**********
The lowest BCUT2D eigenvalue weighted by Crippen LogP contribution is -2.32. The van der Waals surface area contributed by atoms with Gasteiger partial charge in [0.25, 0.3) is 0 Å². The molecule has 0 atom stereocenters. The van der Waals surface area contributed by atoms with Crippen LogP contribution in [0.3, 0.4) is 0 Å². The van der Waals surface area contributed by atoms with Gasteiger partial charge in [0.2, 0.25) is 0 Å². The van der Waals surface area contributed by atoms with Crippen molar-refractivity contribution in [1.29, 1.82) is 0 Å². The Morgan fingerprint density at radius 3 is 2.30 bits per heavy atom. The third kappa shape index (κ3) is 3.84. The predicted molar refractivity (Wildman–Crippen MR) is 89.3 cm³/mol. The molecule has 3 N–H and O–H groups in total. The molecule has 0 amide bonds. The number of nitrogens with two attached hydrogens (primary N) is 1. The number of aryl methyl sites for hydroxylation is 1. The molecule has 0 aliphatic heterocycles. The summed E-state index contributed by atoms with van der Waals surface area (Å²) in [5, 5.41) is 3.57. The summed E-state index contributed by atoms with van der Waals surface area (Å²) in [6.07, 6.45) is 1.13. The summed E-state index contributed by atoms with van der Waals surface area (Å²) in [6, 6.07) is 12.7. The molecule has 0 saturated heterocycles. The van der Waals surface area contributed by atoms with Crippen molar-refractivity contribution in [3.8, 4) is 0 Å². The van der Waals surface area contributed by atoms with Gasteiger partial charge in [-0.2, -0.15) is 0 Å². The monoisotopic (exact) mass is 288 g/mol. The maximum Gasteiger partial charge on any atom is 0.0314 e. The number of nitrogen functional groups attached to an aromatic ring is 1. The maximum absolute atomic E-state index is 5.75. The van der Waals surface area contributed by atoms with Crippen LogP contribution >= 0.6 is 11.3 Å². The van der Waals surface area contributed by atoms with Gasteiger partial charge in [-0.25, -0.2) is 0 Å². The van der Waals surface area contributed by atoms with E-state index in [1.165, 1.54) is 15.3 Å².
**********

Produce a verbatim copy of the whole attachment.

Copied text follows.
The lowest BCUT2D eigenvalue weighted by Crippen LogP contribution is -2.32. The van der Waals surface area contributed by atoms with Gasteiger partial charge in [0.25, 0.3) is 0 Å². The molecule has 0 atom stereocenters. The van der Waals surface area contributed by atoms with Crippen LogP contribution in [0.3, 0.4) is 0 Å². The van der Waals surface area contributed by atoms with Gasteiger partial charge in [0.2, 0.25) is 0 Å². The van der Waals surface area contributed by atoms with Crippen molar-refractivity contribution in [1.29, 1.82) is 0 Å². The Morgan fingerprint density at radius 3 is 2.30 bits per heavy atom. The third kappa shape index (κ3) is 3.84. The predicted molar refractivity (Wildman–Crippen MR) is 89.3 cm³/mol. The molecule has 3 N–H and O–H groups in total. The molecule has 0 amide bonds. The number of nitrogens with two attached hydrogens (primary N) is 1. The number of aryl methyl sites for hydroxylation is 1. The molecule has 0 aliphatic heterocycles. The summed E-state index contributed by atoms with van der Waals surface area (Å²) in [5, 5.41) is 3.57. The summed E-state index contributed by atoms with van der Waals surface area (Å²) in [6.07, 6.45) is 1.13. The summed E-state index contributed by atoms with van der Waals surface area (Å²) in [6, 6.07) is 12.7. The molecule has 0 saturated heterocycles. The van der Waals surface area contributed by atoms with Crippen molar-refractivity contribution in [3.8, 4) is 0 Å². The van der Waals surface area contributed by atoms with Gasteiger partial charge in [-0.2, -0.15) is 0 Å². The monoisotopic (exact) mass is 288 g/mol. The maximum Gasteiger partial charge on any atom is 0.0314 e. The number of nitrogen functional groups attached to an aromatic ring is 1. The maximum absolute atomic E-state index is 5.75. The van der Waals surface area contributed by atoms with Crippen LogP contribution >= 0.6 is 11.3 Å². The van der Waals surface area contributed by atoms with Gasteiger partial charge in [-0.25, -0.2) is 0 Å². The van der Waals surface area contributed by atoms with E-state index in [1.165, 1.54) is 15.3 Å².